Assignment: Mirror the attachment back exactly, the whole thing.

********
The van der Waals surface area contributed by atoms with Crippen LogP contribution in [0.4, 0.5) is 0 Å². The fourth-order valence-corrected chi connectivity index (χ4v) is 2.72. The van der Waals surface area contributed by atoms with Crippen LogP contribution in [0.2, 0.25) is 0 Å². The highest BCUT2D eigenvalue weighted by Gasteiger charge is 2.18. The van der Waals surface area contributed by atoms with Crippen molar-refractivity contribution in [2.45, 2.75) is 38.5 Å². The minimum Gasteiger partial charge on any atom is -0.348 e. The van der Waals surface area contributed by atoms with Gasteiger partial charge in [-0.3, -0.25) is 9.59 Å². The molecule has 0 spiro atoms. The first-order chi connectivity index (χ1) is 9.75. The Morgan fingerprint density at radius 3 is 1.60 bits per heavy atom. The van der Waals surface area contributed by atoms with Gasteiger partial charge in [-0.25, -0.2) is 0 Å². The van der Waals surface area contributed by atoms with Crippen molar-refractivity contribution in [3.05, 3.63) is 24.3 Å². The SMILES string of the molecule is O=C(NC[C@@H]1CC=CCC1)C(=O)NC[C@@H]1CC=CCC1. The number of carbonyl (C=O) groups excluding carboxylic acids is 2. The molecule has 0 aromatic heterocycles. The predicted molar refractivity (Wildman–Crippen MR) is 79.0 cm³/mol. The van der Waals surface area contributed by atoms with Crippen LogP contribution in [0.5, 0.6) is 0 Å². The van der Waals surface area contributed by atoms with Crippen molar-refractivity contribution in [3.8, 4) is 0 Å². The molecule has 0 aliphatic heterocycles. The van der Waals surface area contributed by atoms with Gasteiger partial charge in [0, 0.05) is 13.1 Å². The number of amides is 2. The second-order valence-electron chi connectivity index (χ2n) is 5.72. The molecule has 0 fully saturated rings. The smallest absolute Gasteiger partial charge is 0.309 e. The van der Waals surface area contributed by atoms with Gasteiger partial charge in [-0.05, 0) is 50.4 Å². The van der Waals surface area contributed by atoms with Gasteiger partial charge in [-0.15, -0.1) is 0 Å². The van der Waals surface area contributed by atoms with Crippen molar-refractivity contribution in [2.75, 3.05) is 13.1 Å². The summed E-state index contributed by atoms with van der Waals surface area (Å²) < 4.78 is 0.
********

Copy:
The van der Waals surface area contributed by atoms with Crippen LogP contribution in [0.4, 0.5) is 0 Å². The fourth-order valence-corrected chi connectivity index (χ4v) is 2.72. The van der Waals surface area contributed by atoms with Crippen LogP contribution in [0.2, 0.25) is 0 Å². The highest BCUT2D eigenvalue weighted by Gasteiger charge is 2.18. The van der Waals surface area contributed by atoms with Crippen molar-refractivity contribution in [2.45, 2.75) is 38.5 Å². The minimum Gasteiger partial charge on any atom is -0.348 e. The van der Waals surface area contributed by atoms with Gasteiger partial charge in [-0.3, -0.25) is 9.59 Å². The molecule has 0 spiro atoms. The first-order chi connectivity index (χ1) is 9.75. The Morgan fingerprint density at radius 3 is 1.60 bits per heavy atom. The van der Waals surface area contributed by atoms with Gasteiger partial charge in [-0.25, -0.2) is 0 Å². The van der Waals surface area contributed by atoms with Crippen molar-refractivity contribution in [3.05, 3.63) is 24.3 Å². The SMILES string of the molecule is O=C(NC[C@@H]1CC=CCC1)C(=O)NC[C@@H]1CC=CCC1. The number of carbonyl (C=O) groups excluding carboxylic acids is 2. The molecule has 0 aromatic heterocycles. The predicted molar refractivity (Wildman–Crippen MR) is 79.0 cm³/mol. The van der Waals surface area contributed by atoms with Crippen LogP contribution in [0.5, 0.6) is 0 Å². The van der Waals surface area contributed by atoms with Crippen molar-refractivity contribution in [3.8, 4) is 0 Å². The molecule has 0 aliphatic heterocycles. The van der Waals surface area contributed by atoms with Gasteiger partial charge in [0, 0.05) is 13.1 Å². The number of amides is 2. The second-order valence-electron chi connectivity index (χ2n) is 5.72. The molecule has 0 fully saturated rings. The smallest absolute Gasteiger partial charge is 0.309 e. The van der Waals surface area contributed by atoms with Gasteiger partial charge in [-0.05, 0) is 50.4 Å². The van der Waals surface area contributed by atoms with Gasteiger partial charge in [-0.15, -0.1) is 0 Å². The van der Waals surface area contributed by atoms with Crippen molar-refractivity contribution in [2.75, 3.05) is 13.1 Å². The summed E-state index contributed by atoms with van der Waals surface area (Å²) < 4.78 is 0.